Elderly caver rescued after wife raises alarm

ANNA TURNER
Last updated 05:00 23/11/2012
Derek and Moira Lipyeat
Scott Mieras/Canterbury Caving Group
CAVERS: Derek and Moira Lipyeat at a cave in the Paturau area.

Relevant offers

National

Woman found dead at Upper Hutt home, as police hunt for up to four men One dead, one injured in early morning West Auckland car crash Rampaging goats, resigning PMs - it's a crazy time in New Zealand Passenger helps eject young vandals from Auckland train John Key's most enduring legacy is make the right like Madonna $1.4m donation bankrolls first NZ cancer trial research centre Afternoon trivia quiz: December 10 Father helps foil attempted abduction in Hamilton Car takes out light pole on state highway off-ramp in Wellington Cliff Robinson the voice for parents with disabled children

An elderly Christchurch woman walked 8 kilometres to raise the alarm after her husband ended up stuck in a cave overnight.

Long-time caver Derek Lipyeat, of Redcliffs, went on a solo caving expedition in Kubla Khan cave in Bullock Creek, near Punakaiki about 5pm on Wednesday.

His wife, Moira, was forced to walk 8km to alert authorities after her husband failed to return from the cave.

Searchers found Derek Lipyeat about 11am yesterday about 50 metres underground.

He was exhausted and unable to leave the cave unassisted. He was taken by ambulance to Grey Base Hospital with minor injuries and breathing problems.

Canterbury Caving Group president Alice Shanks said Derek Lipyeat was a long-time member of the group.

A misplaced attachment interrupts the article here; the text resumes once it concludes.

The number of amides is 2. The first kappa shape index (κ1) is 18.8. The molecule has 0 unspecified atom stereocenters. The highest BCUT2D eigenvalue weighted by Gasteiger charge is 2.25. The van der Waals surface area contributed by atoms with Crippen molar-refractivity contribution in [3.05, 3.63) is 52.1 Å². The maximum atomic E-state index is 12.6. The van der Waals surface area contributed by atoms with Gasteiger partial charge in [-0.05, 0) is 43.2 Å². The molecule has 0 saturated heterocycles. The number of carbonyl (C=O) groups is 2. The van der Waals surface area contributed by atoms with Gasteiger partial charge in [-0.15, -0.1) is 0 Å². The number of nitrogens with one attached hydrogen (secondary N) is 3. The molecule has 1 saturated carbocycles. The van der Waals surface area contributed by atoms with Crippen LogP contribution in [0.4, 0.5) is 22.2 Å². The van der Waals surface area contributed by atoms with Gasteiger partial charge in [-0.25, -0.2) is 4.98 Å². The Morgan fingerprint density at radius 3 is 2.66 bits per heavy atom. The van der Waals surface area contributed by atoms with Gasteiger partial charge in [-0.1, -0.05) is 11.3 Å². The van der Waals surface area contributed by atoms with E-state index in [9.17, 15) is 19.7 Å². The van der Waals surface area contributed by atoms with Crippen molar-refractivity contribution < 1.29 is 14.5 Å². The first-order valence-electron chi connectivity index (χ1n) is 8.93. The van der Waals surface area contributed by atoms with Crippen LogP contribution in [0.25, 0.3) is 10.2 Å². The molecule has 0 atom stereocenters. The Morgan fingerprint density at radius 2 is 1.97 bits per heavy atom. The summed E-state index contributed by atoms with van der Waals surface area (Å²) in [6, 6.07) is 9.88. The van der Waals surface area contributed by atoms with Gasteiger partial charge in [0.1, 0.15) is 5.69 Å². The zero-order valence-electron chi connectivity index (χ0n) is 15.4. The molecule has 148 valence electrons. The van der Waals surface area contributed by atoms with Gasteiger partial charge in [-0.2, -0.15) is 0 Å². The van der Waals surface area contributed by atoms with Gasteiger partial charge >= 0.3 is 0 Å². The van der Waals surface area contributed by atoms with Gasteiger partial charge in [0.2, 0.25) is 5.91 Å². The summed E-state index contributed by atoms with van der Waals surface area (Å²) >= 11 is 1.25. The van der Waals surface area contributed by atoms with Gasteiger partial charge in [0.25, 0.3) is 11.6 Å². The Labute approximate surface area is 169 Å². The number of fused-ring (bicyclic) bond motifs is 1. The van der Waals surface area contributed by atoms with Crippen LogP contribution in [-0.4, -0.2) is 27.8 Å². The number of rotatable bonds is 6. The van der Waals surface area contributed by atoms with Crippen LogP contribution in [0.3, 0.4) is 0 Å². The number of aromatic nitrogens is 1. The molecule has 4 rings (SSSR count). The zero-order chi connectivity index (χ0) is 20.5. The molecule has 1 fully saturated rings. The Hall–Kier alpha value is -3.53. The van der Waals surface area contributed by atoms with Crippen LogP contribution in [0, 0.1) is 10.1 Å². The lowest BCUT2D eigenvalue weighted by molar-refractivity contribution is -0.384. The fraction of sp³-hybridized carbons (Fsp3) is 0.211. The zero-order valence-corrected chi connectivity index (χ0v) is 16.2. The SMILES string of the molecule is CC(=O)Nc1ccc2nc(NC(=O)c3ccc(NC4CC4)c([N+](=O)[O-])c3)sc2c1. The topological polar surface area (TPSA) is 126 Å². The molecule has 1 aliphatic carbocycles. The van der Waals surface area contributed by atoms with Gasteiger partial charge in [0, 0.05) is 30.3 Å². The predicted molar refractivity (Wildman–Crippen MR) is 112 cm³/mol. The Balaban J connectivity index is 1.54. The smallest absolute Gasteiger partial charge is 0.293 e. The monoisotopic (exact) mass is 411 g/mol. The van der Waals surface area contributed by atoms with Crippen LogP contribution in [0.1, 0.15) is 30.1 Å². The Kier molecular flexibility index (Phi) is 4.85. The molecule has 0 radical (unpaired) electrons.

Shanks said the cave was "very popular" but not that remote or dangerous.

"It is very rare that someone fails to return from a caving trip. It's great that he had the necessary precautions in place though."

Moira Lipyeat had waited overnight at the cave entrance in their campervan for her husband to return. When he did not return by this morning, Moira Lipyeat, who does not drive, walked 8km to Punakaiki to raise the alarm. Shanks said Derek Lipyeat had been in the cave many times and knew what he was doing.

He had done the right thing in having his wife outside the cave. "Although it was a solo-caving trip he had his wife there to raise an alarm if something happened. The system worked well. It wasn't as if two people went in with no-one watching."

Police and the South Island Cave Search and Rescue had held a training weekend in the same cave in October.

"We had practised in this exact cave so everyone knew what to do with the rescue. It was fantastic. We identified [it] as a popular cave and it has paid off."

Ad Feedback

- The Press

Special offers

Featured Promotions

Sponsored Content